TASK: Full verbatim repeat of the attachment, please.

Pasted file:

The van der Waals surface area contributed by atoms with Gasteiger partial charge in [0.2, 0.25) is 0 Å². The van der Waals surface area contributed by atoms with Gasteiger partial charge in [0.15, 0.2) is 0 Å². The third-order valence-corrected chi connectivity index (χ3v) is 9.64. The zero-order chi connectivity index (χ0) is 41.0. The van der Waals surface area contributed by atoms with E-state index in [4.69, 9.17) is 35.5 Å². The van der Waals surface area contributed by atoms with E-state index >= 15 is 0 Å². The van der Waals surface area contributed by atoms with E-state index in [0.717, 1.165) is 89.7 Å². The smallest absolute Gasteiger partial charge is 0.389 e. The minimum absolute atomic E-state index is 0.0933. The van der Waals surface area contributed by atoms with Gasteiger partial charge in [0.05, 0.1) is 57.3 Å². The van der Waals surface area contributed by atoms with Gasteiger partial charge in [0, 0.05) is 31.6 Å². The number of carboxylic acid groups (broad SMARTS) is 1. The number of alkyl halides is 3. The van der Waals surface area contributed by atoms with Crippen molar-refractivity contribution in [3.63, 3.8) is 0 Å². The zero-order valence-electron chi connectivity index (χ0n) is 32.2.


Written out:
The van der Waals surface area contributed by atoms with Gasteiger partial charge in [0.2, 0.25) is 0 Å². The van der Waals surface area contributed by atoms with Gasteiger partial charge in [0.15, 0.2) is 0 Å². The third-order valence-corrected chi connectivity index (χ3v) is 9.64. The zero-order chi connectivity index (χ0) is 41.0. The van der Waals surface area contributed by atoms with E-state index in [4.69, 9.17) is 35.5 Å². The van der Waals surface area contributed by atoms with E-state index >= 15 is 0 Å². The van der Waals surface area contributed by atoms with E-state index in [0.717, 1.165) is 89.7 Å². The smallest absolute Gasteiger partial charge is 0.389 e. The minimum absolute atomic E-state index is 0.0933. The van der Waals surface area contributed by atoms with Gasteiger partial charge in [0.05, 0.1) is 57.3 Å². The van der Waals surface area contributed by atoms with Gasteiger partial charge in [0, 0.05) is 31.6 Å². The number of carboxylic acid groups (broad SMARTS) is 1. The number of alkyl halides is 3. The van der Waals surface area contributed by atoms with Crippen molar-refractivity contribution in [3.63, 3.8) is 0 Å². The zero-order valence-electron chi connectivity index (χ0n) is 32.2.